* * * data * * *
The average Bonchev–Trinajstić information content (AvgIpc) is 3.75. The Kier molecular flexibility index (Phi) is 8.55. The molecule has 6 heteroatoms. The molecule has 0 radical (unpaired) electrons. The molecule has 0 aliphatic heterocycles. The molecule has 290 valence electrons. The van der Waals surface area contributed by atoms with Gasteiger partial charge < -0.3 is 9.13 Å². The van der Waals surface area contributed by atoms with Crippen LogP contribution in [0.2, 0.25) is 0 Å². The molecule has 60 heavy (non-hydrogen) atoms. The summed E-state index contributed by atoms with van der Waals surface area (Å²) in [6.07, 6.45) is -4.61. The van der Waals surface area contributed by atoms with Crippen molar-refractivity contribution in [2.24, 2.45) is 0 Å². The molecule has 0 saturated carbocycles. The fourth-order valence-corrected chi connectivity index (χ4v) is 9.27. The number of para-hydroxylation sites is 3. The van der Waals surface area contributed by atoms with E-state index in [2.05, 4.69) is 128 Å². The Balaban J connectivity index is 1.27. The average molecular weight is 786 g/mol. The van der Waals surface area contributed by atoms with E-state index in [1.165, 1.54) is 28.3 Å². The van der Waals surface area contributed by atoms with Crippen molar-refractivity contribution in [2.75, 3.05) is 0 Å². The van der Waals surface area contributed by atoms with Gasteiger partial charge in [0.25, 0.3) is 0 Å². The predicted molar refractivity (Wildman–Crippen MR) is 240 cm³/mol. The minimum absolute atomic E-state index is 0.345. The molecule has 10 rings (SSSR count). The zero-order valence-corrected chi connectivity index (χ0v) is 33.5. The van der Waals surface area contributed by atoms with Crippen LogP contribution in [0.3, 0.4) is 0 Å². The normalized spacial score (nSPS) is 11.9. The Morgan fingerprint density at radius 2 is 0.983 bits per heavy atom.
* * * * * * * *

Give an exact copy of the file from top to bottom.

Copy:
The average Bonchev–Trinajstić information content (AvgIpc) is 3.75. The Kier molecular flexibility index (Phi) is 8.55. The molecule has 6 heteroatoms. The molecule has 0 radical (unpaired) electrons. The molecule has 0 aliphatic heterocycles. The molecule has 290 valence electrons. The van der Waals surface area contributed by atoms with Gasteiger partial charge < -0.3 is 9.13 Å². The van der Waals surface area contributed by atoms with Crippen LogP contribution in [0.2, 0.25) is 0 Å². The molecule has 60 heavy (non-hydrogen) atoms. The summed E-state index contributed by atoms with van der Waals surface area (Å²) in [6.07, 6.45) is -4.61. The van der Waals surface area contributed by atoms with Crippen molar-refractivity contribution in [2.24, 2.45) is 0 Å². The molecule has 0 saturated carbocycles. The fourth-order valence-corrected chi connectivity index (χ4v) is 9.27. The number of para-hydroxylation sites is 3. The van der Waals surface area contributed by atoms with E-state index in [2.05, 4.69) is 128 Å². The Balaban J connectivity index is 1.27. The average molecular weight is 786 g/mol. The van der Waals surface area contributed by atoms with E-state index in [1.165, 1.54) is 28.3 Å². The van der Waals surface area contributed by atoms with Crippen molar-refractivity contribution in [2.75, 3.05) is 0 Å². The van der Waals surface area contributed by atoms with Gasteiger partial charge in [0.25, 0.3) is 0 Å². The predicted molar refractivity (Wildman–Crippen MR) is 240 cm³/mol. The minimum absolute atomic E-state index is 0.345. The molecule has 10 rings (SSSR count). The zero-order valence-corrected chi connectivity index (χ0v) is 33.5. The van der Waals surface area contributed by atoms with Crippen LogP contribution in [0.3, 0.4) is 0 Å². The normalized spacial score (nSPS) is 11.9. The Morgan fingerprint density at radius 2 is 0.983 bits per heavy atom.